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J Inorg Biochem. 2014 Apr;133:50-6. doi: 10.1016/j.jinorgbio.2014.01.003. Epub 2014 Jan 16.

The solution structure of the copper clioquinol complex.

Author information

1
Molecular and Environmental Sciences Research Group, Department of Geological Sciences, University of Saskatchewan, SK S7N 5E2, Canada.
2
Molecular and Environmental Sciences Research Group, Department of Geological Sciences, University of Saskatchewan, SK S7N 5E2, Canada; Department of Chemistry, University of Saskatchewan, SK S7N 5C9, Canada.
3
Molecular and Environmental Sciences Research Group, Department of Geological Sciences, University of Saskatchewan, SK S7N 5E2, Canada; Canadian Light Source Inc., Saskatoon, SK S7N 2V3, Canada.
4
Department of Anatomy and Cell Biology, University of Saskatchewan, Saskatoon, SK S7N 5E5, Canada.
5
Molecular and Environmental Sciences Research Group, Department of Geological Sciences, University of Saskatchewan, SK S7N 5E2, Canada; Toxicology Centre, University of Saskatchewan, Saskatoon, SK S7N 5B3, Canada.
6
Molecular and Environmental Sciences Research Group, Department of Geological Sciences, University of Saskatchewan, SK S7N 5E2, Canada; Toxicology Centre, University of Saskatchewan, Saskatoon, SK S7N 5B3, Canada. Electronic address: g.george@usask.ca.

Abstract

Clioquinol (5-chloro-7-iodo-8-hydroxyquinoline) recently has shown promising results in the treatment of Alzheimer's disease and in cancer therapy, both of which also are thought to be due to clioquinol's ability as a lipophilic copper chelator. Previously, clioquinol was used as an anti-fungal and anti-protozoal drug that was responsible for an epidemic of subacute myelo-optic neuropathy (SMON) in Japan during the 1960s, probably a myeloneuropathy arising from a clioquinol-induced copper deficiency. Previous X-ray absorption spectroscopy of solutions of copper chelates of clioquinol suggested unusual coordination chemistry. Here we use a combination of electron paramagnetic, UV-visible and X-ray absorption spectroscopies to provide clarification of the chelation chemistry between clioquinol and copper. We find that the solution structures for the copper complexes formed with stoichiometric and excess clioquinol are conventional 8-hydroxyquinolate chelates. Thus, the promise of clioquinol in new treatments for Alzheimer's disease and in cancer therapy is not likely to be due to any novel chelation chemistry, but rather due to other factors including the high lipophilicity of the free ligand and chelate complexes.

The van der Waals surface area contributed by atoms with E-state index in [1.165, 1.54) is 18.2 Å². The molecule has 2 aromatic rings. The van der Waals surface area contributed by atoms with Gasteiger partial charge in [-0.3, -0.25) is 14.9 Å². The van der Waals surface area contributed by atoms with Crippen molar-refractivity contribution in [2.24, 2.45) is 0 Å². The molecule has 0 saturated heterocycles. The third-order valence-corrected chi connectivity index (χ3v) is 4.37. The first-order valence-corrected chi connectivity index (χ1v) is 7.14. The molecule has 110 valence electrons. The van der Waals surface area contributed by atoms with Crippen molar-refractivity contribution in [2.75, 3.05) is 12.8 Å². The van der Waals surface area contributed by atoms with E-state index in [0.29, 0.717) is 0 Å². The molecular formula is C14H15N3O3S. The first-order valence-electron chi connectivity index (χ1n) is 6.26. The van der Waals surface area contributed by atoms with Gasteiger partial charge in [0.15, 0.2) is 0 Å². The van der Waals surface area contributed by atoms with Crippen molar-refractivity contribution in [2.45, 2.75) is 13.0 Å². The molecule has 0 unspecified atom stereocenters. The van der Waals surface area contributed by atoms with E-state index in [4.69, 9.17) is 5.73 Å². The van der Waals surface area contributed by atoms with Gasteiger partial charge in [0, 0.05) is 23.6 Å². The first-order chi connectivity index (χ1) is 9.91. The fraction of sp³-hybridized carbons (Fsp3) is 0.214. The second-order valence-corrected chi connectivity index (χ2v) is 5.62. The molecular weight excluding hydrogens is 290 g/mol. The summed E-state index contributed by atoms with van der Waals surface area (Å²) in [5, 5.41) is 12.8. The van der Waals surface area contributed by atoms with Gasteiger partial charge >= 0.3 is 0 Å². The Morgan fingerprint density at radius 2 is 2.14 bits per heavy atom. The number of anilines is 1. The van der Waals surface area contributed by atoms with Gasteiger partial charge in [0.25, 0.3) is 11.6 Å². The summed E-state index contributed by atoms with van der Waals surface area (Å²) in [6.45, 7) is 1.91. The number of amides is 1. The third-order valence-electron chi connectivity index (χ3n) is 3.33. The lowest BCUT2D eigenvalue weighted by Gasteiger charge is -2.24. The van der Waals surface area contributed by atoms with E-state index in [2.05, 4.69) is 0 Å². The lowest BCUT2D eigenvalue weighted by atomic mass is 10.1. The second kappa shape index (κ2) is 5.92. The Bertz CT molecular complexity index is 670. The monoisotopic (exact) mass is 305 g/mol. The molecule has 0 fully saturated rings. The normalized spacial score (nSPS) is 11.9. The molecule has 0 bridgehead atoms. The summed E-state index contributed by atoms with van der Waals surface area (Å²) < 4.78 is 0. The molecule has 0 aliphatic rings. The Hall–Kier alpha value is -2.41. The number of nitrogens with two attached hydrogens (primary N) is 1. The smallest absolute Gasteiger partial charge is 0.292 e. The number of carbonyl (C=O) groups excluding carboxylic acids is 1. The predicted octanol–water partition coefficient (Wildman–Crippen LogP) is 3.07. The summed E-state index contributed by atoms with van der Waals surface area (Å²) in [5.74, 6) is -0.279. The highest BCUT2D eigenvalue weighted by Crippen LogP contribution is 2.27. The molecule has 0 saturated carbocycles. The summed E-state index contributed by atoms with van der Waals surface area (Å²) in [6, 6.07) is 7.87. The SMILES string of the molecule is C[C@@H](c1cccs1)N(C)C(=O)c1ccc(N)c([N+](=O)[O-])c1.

KEYWORDS:

Clioquinol; Copper chelation; Density functional theory; X-ray absorption spectroscopy

PMID:
24503514
DOI:
10.1016/j.jinorgbio.2014.01.003
[Indexed for MEDLINE]
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